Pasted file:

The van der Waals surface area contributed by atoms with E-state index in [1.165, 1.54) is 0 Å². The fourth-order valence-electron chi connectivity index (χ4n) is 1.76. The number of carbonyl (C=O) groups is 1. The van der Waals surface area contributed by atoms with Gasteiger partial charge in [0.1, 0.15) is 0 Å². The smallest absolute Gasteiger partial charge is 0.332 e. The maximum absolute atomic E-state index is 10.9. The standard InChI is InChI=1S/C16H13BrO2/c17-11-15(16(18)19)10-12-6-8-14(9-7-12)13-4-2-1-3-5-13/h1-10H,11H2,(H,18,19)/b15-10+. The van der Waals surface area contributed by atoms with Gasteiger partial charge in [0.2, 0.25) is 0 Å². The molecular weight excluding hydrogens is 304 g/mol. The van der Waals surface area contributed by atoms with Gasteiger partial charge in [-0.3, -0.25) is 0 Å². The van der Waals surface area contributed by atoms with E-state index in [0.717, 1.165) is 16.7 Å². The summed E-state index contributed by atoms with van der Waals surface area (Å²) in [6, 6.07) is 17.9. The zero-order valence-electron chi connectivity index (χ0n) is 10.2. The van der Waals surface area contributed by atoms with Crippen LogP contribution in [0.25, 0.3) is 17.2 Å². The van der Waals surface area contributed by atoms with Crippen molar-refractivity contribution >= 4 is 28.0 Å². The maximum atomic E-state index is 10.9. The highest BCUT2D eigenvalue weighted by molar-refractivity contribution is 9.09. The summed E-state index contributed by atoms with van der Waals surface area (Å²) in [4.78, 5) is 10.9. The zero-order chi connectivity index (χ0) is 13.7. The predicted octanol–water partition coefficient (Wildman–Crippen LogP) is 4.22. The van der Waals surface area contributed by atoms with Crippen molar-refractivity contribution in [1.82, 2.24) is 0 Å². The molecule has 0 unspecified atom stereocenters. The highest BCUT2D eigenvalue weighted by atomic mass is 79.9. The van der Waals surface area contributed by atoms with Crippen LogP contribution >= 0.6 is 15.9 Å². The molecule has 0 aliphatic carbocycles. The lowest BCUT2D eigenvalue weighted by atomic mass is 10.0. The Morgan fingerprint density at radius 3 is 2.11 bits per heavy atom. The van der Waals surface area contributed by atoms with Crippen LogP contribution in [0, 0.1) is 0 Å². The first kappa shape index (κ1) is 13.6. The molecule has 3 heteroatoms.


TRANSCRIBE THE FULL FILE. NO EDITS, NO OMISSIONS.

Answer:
The van der Waals surface area contributed by atoms with E-state index in [1.165, 1.54) is 0 Å². The fourth-order valence-electron chi connectivity index (χ4n) is 1.76. The number of carbonyl (C=O) groups is 1. The van der Waals surface area contributed by atoms with Gasteiger partial charge in [0.1, 0.15) is 0 Å². The smallest absolute Gasteiger partial charge is 0.332 e. The maximum absolute atomic E-state index is 10.9. The standard InChI is InChI=1S/C16H13BrO2/c17-11-15(16(18)19)10-12-6-8-14(9-7-12)13-4-2-1-3-5-13/h1-10H,11H2,(H,18,19)/b15-10+. The van der Waals surface area contributed by atoms with Gasteiger partial charge in [0.2, 0.25) is 0 Å². The molecular weight excluding hydrogens is 304 g/mol. The van der Waals surface area contributed by atoms with Gasteiger partial charge in [-0.3, -0.25) is 0 Å². The van der Waals surface area contributed by atoms with E-state index in [0.717, 1.165) is 16.7 Å². The summed E-state index contributed by atoms with van der Waals surface area (Å²) in [6, 6.07) is 17.9. The zero-order valence-electron chi connectivity index (χ0n) is 10.2. The van der Waals surface area contributed by atoms with Crippen LogP contribution in [0.25, 0.3) is 17.2 Å². The van der Waals surface area contributed by atoms with Crippen molar-refractivity contribution >= 4 is 28.0 Å². The maximum atomic E-state index is 10.9. The highest BCUT2D eigenvalue weighted by molar-refractivity contribution is 9.09. The summed E-state index contributed by atoms with van der Waals surface area (Å²) in [4.78, 5) is 10.9. The zero-order chi connectivity index (χ0) is 13.7. The predicted octanol–water partition coefficient (Wildman–Crippen LogP) is 4.22. The van der Waals surface area contributed by atoms with Crippen molar-refractivity contribution in [1.82, 2.24) is 0 Å². The molecule has 0 unspecified atom stereocenters. The highest BCUT2D eigenvalue weighted by atomic mass is 79.9. The van der Waals surface area contributed by atoms with Crippen LogP contribution >= 0.6 is 15.9 Å². The molecule has 0 aliphatic carbocycles. The lowest BCUT2D eigenvalue weighted by atomic mass is 10.0. The Morgan fingerprint density at radius 3 is 2.11 bits per heavy atom. The van der Waals surface area contributed by atoms with Crippen LogP contribution in [0, 0.1) is 0 Å². The first kappa shape index (κ1) is 13.6. The molecule has 3 heteroatoms.